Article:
#5. Financial Information and Projections

You want to provide the reader with an outline of your current company’s financials in this portion of your executive summary. Again, you’ll go into greater detail about this section later in your business plan, so simply hit the big points now. Include your present sales and profits (if any), as well as the funding you’d like to get and how it will affect your finances in the next few years. This is also where you can describe any previous money you’ve received. If you pay back your loan on schedule, this is a very strong selling point for potential lenders.

#6. Funding

While it’s critical to request the funds you require, you must also specify how you intend to use the funds. If you’re asking for money, you want the other person to know you’ve thought about how you’ll put it to good use. The amount of money you’re looking for should be highlighted in your executive summary. Investors will want to know this right away, rather than having to search through a business plan to uncover it.

Tips for Writing the Business Plan’s Executive Summary of a Business Plan

There are things that your business plan executive summary needs to be attractive and catchy about. The following are tips you need to follow while writing your executive summary:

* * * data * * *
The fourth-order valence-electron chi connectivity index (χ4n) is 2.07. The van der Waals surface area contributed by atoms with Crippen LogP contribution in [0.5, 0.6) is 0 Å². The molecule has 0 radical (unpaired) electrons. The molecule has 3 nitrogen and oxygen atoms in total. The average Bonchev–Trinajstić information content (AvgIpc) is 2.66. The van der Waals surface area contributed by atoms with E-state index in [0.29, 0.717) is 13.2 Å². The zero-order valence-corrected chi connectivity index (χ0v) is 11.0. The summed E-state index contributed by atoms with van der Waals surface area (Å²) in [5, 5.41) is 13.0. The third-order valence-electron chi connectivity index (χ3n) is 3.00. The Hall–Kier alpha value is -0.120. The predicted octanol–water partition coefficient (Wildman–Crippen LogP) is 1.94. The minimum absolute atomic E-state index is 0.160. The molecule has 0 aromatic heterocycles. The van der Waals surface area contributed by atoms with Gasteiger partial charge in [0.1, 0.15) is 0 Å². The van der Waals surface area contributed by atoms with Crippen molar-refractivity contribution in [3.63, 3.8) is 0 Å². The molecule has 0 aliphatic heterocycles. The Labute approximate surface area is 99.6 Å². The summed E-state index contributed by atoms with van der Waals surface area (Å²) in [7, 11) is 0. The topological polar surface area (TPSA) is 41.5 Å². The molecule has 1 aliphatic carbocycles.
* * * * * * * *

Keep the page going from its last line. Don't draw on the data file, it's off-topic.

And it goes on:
#1. Focus On Providing a Summary

Consider an executive summary to be similar to an elevator pitch but with more restrictions. A strong summary sells the rest of the business plan, but it can’t just be a hard sell, it needs to explain the whole thing. Focus on providing a summary because the details will be included in the business plan, and the readers of your plan, whether bank managers or investors, do not want to waste their time.

#2. Keep Your Executive Summary Short

Refrain from stuffing your executive summary with details from your business plan. Writing a short executive summary is a difficult endeavor that will necessitate numerous revisions before reaching the final product. While this is the first piece of your executive summary, you should write it last, after you’ve finished putting everything else together. The purpose of the executive summary is to offer data and persuade your reader to study the whole of the business plan, not to tell them all. The more short and clear your executive summary is, the more likely it will be read.